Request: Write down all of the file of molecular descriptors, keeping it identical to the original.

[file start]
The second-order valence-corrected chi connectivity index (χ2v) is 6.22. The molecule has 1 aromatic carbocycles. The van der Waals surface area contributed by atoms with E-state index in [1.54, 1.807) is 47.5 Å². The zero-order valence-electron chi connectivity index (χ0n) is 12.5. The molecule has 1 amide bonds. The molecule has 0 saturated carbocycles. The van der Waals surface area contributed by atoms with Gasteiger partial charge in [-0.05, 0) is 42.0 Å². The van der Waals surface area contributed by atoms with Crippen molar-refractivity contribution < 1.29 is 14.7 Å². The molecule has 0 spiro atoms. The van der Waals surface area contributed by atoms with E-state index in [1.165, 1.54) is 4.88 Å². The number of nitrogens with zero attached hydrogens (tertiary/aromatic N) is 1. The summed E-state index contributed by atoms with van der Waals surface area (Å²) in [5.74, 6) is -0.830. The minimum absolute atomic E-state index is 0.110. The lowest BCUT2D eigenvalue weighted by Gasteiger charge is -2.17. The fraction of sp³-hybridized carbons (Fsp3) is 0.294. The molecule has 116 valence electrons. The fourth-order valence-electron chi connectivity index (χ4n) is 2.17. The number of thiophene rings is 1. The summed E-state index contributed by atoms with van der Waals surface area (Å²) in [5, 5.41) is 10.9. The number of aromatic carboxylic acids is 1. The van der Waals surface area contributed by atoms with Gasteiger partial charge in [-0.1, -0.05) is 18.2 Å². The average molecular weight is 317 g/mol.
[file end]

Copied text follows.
The second-order valence-corrected chi connectivity index (χ2v) is 6.22. The molecule has 1 aromatic carbocycles. The van der Waals surface area contributed by atoms with E-state index in [1.54, 1.807) is 47.5 Å². The zero-order valence-electron chi connectivity index (χ0n) is 12.5. The molecule has 1 amide bonds. The molecule has 0 saturated carbocycles. The van der Waals surface area contributed by atoms with Gasteiger partial charge in [-0.05, 0) is 42.0 Å². The van der Waals surface area contributed by atoms with Crippen molar-refractivity contribution < 1.29 is 14.7 Å². The molecule has 0 spiro atoms. The van der Waals surface area contributed by atoms with E-state index in [1.165, 1.54) is 4.88 Å². The number of nitrogens with zero attached hydrogens (tertiary/aromatic N) is 1. The summed E-state index contributed by atoms with van der Waals surface area (Å²) in [5.74, 6) is -0.830. The minimum absolute atomic E-state index is 0.110. The lowest BCUT2D eigenvalue weighted by Gasteiger charge is -2.17. The fraction of sp³-hybridized carbons (Fsp3) is 0.294. The molecule has 116 valence electrons. The fourth-order valence-electron chi connectivity index (χ4n) is 2.17. The number of thiophene rings is 1. The summed E-state index contributed by atoms with van der Waals surface area (Å²) in [5, 5.41) is 10.9. The number of aromatic carboxylic acids is 1. The van der Waals surface area contributed by atoms with Gasteiger partial charge in [-0.1, -0.05) is 18.2 Å². The average molecular weight is 317 g/mol.